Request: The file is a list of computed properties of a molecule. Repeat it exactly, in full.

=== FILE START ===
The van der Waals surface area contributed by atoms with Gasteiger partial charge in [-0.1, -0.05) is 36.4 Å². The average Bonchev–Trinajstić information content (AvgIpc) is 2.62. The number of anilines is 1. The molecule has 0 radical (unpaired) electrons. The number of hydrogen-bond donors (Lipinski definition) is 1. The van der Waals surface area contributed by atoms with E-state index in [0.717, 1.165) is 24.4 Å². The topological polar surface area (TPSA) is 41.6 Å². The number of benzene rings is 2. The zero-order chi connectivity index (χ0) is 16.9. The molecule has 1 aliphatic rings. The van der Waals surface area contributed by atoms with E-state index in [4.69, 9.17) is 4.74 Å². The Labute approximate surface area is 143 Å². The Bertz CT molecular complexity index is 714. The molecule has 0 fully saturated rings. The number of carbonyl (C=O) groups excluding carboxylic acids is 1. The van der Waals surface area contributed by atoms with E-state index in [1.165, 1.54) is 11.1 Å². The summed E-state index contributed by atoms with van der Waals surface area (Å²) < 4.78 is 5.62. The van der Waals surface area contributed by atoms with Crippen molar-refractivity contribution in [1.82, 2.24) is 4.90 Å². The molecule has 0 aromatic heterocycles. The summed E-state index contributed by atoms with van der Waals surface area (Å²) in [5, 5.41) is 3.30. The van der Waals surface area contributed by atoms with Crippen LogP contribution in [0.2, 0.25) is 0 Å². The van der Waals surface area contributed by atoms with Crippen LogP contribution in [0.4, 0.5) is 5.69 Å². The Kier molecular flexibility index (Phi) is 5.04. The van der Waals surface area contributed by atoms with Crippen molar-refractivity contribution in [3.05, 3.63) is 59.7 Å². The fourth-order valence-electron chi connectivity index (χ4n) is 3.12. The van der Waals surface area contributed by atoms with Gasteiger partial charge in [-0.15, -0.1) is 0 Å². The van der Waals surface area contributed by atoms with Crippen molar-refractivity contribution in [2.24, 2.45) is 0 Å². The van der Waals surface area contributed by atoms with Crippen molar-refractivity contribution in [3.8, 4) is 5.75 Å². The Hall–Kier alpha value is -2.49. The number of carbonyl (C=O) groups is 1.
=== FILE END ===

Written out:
The van der Waals surface area contributed by atoms with Gasteiger partial charge in [-0.1, -0.05) is 36.4 Å². The average Bonchev–Trinajstić information content (AvgIpc) is 2.62. The number of anilines is 1. The molecule has 0 radical (unpaired) electrons. The number of hydrogen-bond donors (Lipinski definition) is 1. The van der Waals surface area contributed by atoms with E-state index in [0.717, 1.165) is 24.4 Å². The topological polar surface area (TPSA) is 41.6 Å². The number of benzene rings is 2. The zero-order chi connectivity index (χ0) is 16.9. The molecule has 1 aliphatic rings. The van der Waals surface area contributed by atoms with E-state index in [4.69, 9.17) is 4.74 Å². The Labute approximate surface area is 143 Å². The Bertz CT molecular complexity index is 714. The molecule has 0 fully saturated rings. The number of carbonyl (C=O) groups excluding carboxylic acids is 1. The van der Waals surface area contributed by atoms with E-state index in [1.165, 1.54) is 11.1 Å². The summed E-state index contributed by atoms with van der Waals surface area (Å²) < 4.78 is 5.62. The van der Waals surface area contributed by atoms with Crippen molar-refractivity contribution in [1.82, 2.24) is 4.90 Å². The molecule has 0 aromatic heterocycles. The summed E-state index contributed by atoms with van der Waals surface area (Å²) in [5, 5.41) is 3.30. The van der Waals surface area contributed by atoms with Crippen LogP contribution in [0.2, 0.25) is 0 Å². The van der Waals surface area contributed by atoms with Crippen LogP contribution in [0.4, 0.5) is 5.69 Å². The Kier molecular flexibility index (Phi) is 5.04. The van der Waals surface area contributed by atoms with Crippen molar-refractivity contribution in [3.05, 3.63) is 59.7 Å². The fourth-order valence-electron chi connectivity index (χ4n) is 3.12. The van der Waals surface area contributed by atoms with Gasteiger partial charge in [-0.15, -0.1) is 0 Å². The van der Waals surface area contributed by atoms with Crippen molar-refractivity contribution in [2.24, 2.45) is 0 Å². The van der Waals surface area contributed by atoms with Crippen molar-refractivity contribution in [3.8, 4) is 5.75 Å². The Hall–Kier alpha value is -2.49. The number of carbonyl (C=O) groups is 1.